If severe weather strikes your business, you will likely be scrambling to handle multiple tasks—from assessing any damage to trying to get your business operations back to normal as quickly as humanly possible. It’s essential to have a severe-weather plan ready ahead of time, so you don’t waste any time.
1. Safety first
Above all, make sure you, your employees and your customers are safe and removed from potential weather-related dangers, such as downed power lines, broken tree limbs, flooding or structural damage to your property. Once the severe weather passes, move to a safe location—though remember that going outside may be dangerous, too, depending on conditions and damage. Check local radio or TV stations or news web sites, if possible, to get the latest information on road conditions and local emergency-response instructions.
2. Report emergencies or dangers to authorities
If anyone at your business is seriously injured or weather damage poses an imminent safety threat, call 9-1-1 immediately. But unless you’re in an emergency situation, it’s best to refrain from contacting local emergency-response agencies immediately after a storm as they will likely be busy fielding true emergencies. You may need to call your utility company, however, to report a power outage in your area. In event of widespread storm damage, organizations such as the American Red Cross may provide storm and disaster relief to local businesses and residents. The Red Cross’s Safe and Well web site can help you track down employees or family that you are unable to reach by phone or email.
3. Secure and assess your damage
If your business property has been severely damaged, turn off the electricity and natural gas, if it is safe to do so. Consider if you need to activate any backup power supply, such as a generator. Take inventory and, ideally, photos of the damage to keep for your records.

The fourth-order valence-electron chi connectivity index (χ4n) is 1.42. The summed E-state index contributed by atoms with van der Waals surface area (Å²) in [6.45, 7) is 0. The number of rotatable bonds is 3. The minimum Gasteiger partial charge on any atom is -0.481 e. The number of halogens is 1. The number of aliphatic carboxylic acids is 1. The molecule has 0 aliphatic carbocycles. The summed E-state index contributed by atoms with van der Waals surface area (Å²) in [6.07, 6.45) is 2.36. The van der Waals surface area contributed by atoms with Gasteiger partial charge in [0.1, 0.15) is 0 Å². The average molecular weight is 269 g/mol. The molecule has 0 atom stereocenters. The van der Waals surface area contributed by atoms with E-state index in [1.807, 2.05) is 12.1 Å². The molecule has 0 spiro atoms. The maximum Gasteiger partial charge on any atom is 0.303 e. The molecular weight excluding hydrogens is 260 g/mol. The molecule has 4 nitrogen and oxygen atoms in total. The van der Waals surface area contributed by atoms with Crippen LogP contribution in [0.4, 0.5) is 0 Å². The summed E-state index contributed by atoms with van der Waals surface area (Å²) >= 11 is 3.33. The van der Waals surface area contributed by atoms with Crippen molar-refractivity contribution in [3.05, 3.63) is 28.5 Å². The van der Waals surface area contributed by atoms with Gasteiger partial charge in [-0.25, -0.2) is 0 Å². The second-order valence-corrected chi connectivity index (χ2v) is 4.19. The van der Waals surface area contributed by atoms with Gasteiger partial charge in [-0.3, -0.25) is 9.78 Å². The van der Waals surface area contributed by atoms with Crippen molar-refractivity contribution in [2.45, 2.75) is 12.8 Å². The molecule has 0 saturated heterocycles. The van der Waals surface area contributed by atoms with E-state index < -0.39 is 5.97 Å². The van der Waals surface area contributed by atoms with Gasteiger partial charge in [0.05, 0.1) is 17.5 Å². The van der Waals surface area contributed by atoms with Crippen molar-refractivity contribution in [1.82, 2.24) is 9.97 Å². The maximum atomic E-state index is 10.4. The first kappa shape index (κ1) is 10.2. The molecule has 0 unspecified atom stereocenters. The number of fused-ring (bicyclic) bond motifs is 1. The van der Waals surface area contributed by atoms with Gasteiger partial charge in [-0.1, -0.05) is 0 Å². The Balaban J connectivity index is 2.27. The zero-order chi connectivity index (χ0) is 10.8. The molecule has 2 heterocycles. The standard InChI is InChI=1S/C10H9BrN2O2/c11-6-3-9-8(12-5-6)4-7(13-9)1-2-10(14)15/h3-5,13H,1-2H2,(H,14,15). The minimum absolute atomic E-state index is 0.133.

4. Enact your business contingency plan
Hopefully, you’ve already created well-laid plans for how you will get your business up and running after a severe storm—so you’re ready to deploy that plan. This might include contacting key employees and customers to alert them of the company’s status as well as protecting and backing up key documents you will need access to promptly. (Make sure emergency contact list and insurance policies are kept in an easy-to-find place so you can dig them out swiftly after severe weather.)
5. Review your coverage & contact your insurer
Insurance is an important part of a business’s recovery from severe weather. The right insurance coverage for your business will help protect you financially against any disruption or damage—so you can focus on getting your business operations back to normal quickly and efficiently. Some business owners unfortunately discover this too late, and nearly 40% close for good after a major weather disaster, according to the Federal Emergency Management Agency. Call your insurance company promptly after you experience weather-related damage or disruption. This will help you get relief sooner—and minimize the severe weather’s toll on your business.
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